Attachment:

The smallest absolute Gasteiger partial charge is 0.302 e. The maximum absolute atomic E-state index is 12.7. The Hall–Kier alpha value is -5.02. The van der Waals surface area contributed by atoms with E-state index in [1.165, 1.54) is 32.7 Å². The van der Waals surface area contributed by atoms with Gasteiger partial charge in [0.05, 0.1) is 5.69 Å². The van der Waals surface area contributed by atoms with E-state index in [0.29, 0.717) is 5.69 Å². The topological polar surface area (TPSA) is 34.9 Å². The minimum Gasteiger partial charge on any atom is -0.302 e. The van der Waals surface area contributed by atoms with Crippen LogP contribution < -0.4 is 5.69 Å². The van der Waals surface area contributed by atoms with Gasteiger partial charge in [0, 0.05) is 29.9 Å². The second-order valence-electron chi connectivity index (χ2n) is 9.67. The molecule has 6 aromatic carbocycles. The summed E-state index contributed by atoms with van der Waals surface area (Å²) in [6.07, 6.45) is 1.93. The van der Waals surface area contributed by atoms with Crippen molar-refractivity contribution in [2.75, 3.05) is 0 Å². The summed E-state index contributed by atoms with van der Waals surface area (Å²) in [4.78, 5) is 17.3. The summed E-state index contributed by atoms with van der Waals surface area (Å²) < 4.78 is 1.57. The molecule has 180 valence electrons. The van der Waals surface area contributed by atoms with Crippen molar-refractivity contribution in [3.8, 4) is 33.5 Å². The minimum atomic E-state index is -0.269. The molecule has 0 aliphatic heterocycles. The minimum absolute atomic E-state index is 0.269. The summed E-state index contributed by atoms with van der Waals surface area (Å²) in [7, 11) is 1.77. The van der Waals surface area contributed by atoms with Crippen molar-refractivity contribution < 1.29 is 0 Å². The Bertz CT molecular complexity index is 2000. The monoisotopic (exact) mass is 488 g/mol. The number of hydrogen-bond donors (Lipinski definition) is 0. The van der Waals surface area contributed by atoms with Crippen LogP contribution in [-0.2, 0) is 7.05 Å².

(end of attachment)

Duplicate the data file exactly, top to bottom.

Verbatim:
The smallest absolute Gasteiger partial charge is 0.302 e. The maximum absolute atomic E-state index is 12.7. The Hall–Kier alpha value is -5.02. The van der Waals surface area contributed by atoms with E-state index in [1.165, 1.54) is 32.7 Å². The van der Waals surface area contributed by atoms with Gasteiger partial charge in [0.05, 0.1) is 5.69 Å². The van der Waals surface area contributed by atoms with E-state index in [0.29, 0.717) is 5.69 Å². The topological polar surface area (TPSA) is 34.9 Å². The minimum Gasteiger partial charge on any atom is -0.302 e. The van der Waals surface area contributed by atoms with Crippen LogP contribution < -0.4 is 5.69 Å². The van der Waals surface area contributed by atoms with Gasteiger partial charge in [0, 0.05) is 29.9 Å². The second-order valence-electron chi connectivity index (χ2n) is 9.67. The molecule has 6 aromatic carbocycles. The summed E-state index contributed by atoms with van der Waals surface area (Å²) in [6.07, 6.45) is 1.93. The van der Waals surface area contributed by atoms with Crippen molar-refractivity contribution in [2.75, 3.05) is 0 Å². The summed E-state index contributed by atoms with van der Waals surface area (Å²) in [4.78, 5) is 17.3. The summed E-state index contributed by atoms with van der Waals surface area (Å²) < 4.78 is 1.57. The molecule has 180 valence electrons. The van der Waals surface area contributed by atoms with Crippen molar-refractivity contribution in [3.8, 4) is 33.5 Å². The minimum atomic E-state index is -0.269. The molecule has 0 aliphatic heterocycles. The minimum absolute atomic E-state index is 0.269. The summed E-state index contributed by atoms with van der Waals surface area (Å²) in [7, 11) is 1.77. The van der Waals surface area contributed by atoms with Crippen molar-refractivity contribution < 1.29 is 0 Å². The Bertz CT molecular complexity index is 2000. The monoisotopic (exact) mass is 488 g/mol. The number of hydrogen-bond donors (Lipinski definition) is 0. The van der Waals surface area contributed by atoms with Crippen LogP contribution in [-0.2, 0) is 7.05 Å².